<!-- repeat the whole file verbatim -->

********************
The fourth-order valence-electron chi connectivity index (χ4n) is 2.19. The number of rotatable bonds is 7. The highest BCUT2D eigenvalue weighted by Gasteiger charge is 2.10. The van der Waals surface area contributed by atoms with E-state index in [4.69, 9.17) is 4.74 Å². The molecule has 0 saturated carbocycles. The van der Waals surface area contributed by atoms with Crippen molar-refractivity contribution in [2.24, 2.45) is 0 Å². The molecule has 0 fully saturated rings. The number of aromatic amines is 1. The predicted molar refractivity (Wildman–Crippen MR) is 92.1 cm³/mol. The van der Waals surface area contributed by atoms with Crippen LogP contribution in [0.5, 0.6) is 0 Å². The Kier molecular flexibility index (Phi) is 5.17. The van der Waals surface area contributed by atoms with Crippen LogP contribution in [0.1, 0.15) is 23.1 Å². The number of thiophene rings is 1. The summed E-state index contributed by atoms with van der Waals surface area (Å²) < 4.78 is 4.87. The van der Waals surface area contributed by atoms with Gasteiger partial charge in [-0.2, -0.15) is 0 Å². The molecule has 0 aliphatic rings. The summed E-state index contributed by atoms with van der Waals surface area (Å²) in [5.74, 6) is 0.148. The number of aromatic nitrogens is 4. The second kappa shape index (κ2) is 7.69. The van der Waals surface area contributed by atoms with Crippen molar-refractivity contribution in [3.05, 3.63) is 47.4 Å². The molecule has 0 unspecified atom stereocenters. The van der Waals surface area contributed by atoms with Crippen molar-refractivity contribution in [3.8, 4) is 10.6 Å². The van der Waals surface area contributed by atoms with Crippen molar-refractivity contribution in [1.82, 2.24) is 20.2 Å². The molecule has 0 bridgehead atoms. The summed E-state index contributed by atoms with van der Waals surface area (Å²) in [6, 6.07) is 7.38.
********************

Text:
The fourth-order valence-electron chi connectivity index (χ4n) is 2.19. The number of rotatable bonds is 7. The highest BCUT2D eigenvalue weighted by Gasteiger charge is 2.10. The van der Waals surface area contributed by atoms with E-state index in [4.69, 9.17) is 4.74 Å². The molecule has 0 saturated carbocycles. The van der Waals surface area contributed by atoms with Crippen molar-refractivity contribution in [2.24, 2.45) is 0 Å². The molecule has 0 fully saturated rings. The number of aromatic amines is 1. The predicted molar refractivity (Wildman–Crippen MR) is 92.1 cm³/mol. The van der Waals surface area contributed by atoms with Crippen LogP contribution in [0.5, 0.6) is 0 Å². The Kier molecular flexibility index (Phi) is 5.17. The van der Waals surface area contributed by atoms with Crippen LogP contribution in [0.1, 0.15) is 23.1 Å². The number of thiophene rings is 1. The summed E-state index contributed by atoms with van der Waals surface area (Å²) < 4.78 is 4.87. The van der Waals surface area contributed by atoms with Gasteiger partial charge in [-0.2, -0.15) is 0 Å². The molecule has 0 aliphatic rings. The summed E-state index contributed by atoms with van der Waals surface area (Å²) in [5.74, 6) is 0.148. The number of aromatic nitrogens is 4. The second kappa shape index (κ2) is 7.69. The van der Waals surface area contributed by atoms with Crippen molar-refractivity contribution in [3.05, 3.63) is 47.4 Å². The molecule has 0 unspecified atom stereocenters. The van der Waals surface area contributed by atoms with Crippen molar-refractivity contribution in [3.8, 4) is 10.6 Å². The van der Waals surface area contributed by atoms with Crippen molar-refractivity contribution in [1.82, 2.24) is 20.2 Å². The molecule has 0 bridgehead atoms. The summed E-state index contributed by atoms with van der Waals surface area (Å²) in [6, 6.07) is 7.38.